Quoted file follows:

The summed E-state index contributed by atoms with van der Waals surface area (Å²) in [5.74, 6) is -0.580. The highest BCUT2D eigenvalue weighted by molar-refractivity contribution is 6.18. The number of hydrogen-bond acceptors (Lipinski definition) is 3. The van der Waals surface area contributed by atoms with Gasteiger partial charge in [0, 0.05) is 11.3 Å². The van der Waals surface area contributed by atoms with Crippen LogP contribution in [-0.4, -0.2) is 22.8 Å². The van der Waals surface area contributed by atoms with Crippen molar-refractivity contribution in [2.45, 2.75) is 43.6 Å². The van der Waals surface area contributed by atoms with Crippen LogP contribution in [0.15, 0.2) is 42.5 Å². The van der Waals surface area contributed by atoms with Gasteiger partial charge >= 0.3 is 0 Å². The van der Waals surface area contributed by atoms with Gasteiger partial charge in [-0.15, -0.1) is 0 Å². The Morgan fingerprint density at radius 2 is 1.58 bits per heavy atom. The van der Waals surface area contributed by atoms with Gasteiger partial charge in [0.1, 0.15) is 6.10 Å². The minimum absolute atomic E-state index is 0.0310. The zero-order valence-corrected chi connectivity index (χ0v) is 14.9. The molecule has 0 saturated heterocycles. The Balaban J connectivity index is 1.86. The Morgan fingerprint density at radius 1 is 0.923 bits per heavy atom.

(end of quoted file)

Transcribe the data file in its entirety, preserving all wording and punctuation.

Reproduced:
The summed E-state index contributed by atoms with van der Waals surface area (Å²) in [5.74, 6) is -0.580. The highest BCUT2D eigenvalue weighted by molar-refractivity contribution is 6.18. The number of hydrogen-bond acceptors (Lipinski definition) is 3. The van der Waals surface area contributed by atoms with Gasteiger partial charge in [0, 0.05) is 11.3 Å². The van der Waals surface area contributed by atoms with Crippen LogP contribution in [-0.4, -0.2) is 22.8 Å². The van der Waals surface area contributed by atoms with Crippen molar-refractivity contribution in [2.45, 2.75) is 43.6 Å². The van der Waals surface area contributed by atoms with Crippen LogP contribution in [0.15, 0.2) is 42.5 Å². The van der Waals surface area contributed by atoms with Gasteiger partial charge >= 0.3 is 0 Å². The van der Waals surface area contributed by atoms with Gasteiger partial charge in [-0.15, -0.1) is 0 Å². The Morgan fingerprint density at radius 2 is 1.58 bits per heavy atom. The van der Waals surface area contributed by atoms with Gasteiger partial charge in [0.1, 0.15) is 6.10 Å². The minimum absolute atomic E-state index is 0.0310. The zero-order valence-corrected chi connectivity index (χ0v) is 14.9. The molecule has 0 saturated heterocycles. The Balaban J connectivity index is 1.86. The Morgan fingerprint density at radius 1 is 0.923 bits per heavy atom.